There’s also the option of filing bankruptcy and excluding your house from the bankruptcy proceedings. This will free up funds in other areas that can allow you to start making those mortgage payments again.
If you’re going into bankruptcy, it’s very important to notify your mortgage company so that they understand what’s going on and can act accordingly. There are other refinancing options that certain lenders can make available.
They may be able to completely alter your loan in order to make it more affordable, and simply stretch it out over a longer period of time. Before you pack up and leave in the middle of the night, it’s always better to see what your options are rather than taking any type of drastic action.
The goal is to avoid foreclosure; this is when the bank forcibly takes the home from you and proceeds to evict you from it. Foreclosure only takes place when you’ve neglected to pay your bills, and you refused to make contact with the company. They can also start foreclosure proceedings if you’re unable to meet the expectations of a previous agreement.
If you feel like you’re out of options and you’re not sure what else to do, consider the following:
Short Sale— A short sale is when your creditors agreed to take less than the full price for the house if you’re able to sell it before the foreclosure proceedings. This means that you can sell the house at a discounted price and be forgiven by the people you owe money to. It’s important to learn more about a short sale prior to assuming that it’s the best option for you.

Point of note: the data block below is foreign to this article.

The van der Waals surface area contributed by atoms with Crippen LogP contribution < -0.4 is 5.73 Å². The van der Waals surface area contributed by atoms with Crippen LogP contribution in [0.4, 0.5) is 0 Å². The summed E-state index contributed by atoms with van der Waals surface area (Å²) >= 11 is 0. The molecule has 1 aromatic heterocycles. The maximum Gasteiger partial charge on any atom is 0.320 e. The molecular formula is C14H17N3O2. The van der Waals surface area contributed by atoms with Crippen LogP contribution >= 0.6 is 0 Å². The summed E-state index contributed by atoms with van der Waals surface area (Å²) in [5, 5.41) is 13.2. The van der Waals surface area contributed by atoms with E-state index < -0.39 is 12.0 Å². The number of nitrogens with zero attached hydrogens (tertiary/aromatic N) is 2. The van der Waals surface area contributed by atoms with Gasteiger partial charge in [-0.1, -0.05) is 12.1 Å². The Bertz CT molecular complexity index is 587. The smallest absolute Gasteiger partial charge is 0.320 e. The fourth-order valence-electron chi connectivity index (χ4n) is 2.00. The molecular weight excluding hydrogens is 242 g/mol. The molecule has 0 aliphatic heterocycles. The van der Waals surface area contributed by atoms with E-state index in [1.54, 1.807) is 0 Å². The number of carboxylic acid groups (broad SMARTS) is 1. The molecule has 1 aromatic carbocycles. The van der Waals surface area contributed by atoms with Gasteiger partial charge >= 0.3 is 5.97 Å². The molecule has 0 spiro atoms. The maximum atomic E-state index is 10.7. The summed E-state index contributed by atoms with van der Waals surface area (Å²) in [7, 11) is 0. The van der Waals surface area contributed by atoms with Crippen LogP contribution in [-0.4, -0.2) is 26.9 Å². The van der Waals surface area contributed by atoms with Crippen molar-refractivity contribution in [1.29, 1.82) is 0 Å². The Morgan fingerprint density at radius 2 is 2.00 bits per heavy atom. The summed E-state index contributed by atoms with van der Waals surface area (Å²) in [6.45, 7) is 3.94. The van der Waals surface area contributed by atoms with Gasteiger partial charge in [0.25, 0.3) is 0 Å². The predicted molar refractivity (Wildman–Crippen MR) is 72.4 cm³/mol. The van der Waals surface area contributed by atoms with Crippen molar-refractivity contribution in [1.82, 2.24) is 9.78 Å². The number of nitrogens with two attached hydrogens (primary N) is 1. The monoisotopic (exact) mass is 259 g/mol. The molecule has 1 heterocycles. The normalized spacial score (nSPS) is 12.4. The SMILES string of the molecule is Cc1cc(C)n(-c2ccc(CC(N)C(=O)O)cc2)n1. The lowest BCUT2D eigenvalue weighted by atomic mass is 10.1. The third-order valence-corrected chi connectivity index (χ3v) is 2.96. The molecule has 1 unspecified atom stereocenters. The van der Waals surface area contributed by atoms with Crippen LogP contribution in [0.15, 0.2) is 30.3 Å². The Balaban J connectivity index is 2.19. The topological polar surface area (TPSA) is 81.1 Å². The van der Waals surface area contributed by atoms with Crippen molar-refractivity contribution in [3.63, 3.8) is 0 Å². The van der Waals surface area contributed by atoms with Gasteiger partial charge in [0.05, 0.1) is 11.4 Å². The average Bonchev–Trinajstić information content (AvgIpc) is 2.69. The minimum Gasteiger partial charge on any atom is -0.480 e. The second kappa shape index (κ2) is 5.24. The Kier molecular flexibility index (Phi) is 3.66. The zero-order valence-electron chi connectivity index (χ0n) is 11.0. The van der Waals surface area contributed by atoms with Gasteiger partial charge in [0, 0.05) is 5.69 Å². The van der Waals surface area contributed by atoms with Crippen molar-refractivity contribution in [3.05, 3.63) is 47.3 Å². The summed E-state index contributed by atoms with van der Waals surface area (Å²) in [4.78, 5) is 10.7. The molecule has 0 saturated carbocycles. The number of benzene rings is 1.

Working with a Real Estate Agent— If you have enough time to think preemptively, consider putting your house on the market. If the market is favorable, you may be able to sell the house for the full price and make a profit prior to losing the house to foreclosure.
Giving it Back to the Bank (Deed in the place of the foreclosure)— In some instances, the bank will allow you to deed the house back to them and will stop the foreclosure proceedings. They’ll essentially forgive your debt and call it even at this point. This is another option that you’ll need to investigate at length.
Be Aware of Dishonest Companies
There are a number of scams and dishonest credit counseling companies out there who prey on people going through difficult financial times. Avoid these scams at all costs:
- High-Cost Housing Counselors– Any housing or credit counselor who charges an outrageous fee is more than likely dishonest and just trying to take you for what little money you have left.
- Leasing Scams- Beware of companies who offer to buy the house and then lease it back to you providing you with the option to buy it back in time. More often than not, these are predatory companies that are looking for a way to force you out of the home in order to make a profit.
- False Documents- Always pay attention to what you’re signing! Some companies will tell you that they’re giving you loan modification papers, but they’re actually having you deed the house over to them. Don’t ever sign something that wasn’t directly approved by your mortgage lender.
Struggling to make your mortgage payments don’t have to end with you losing your home. Make sure to educate yourself and to stay calm while looking for a better financial solution.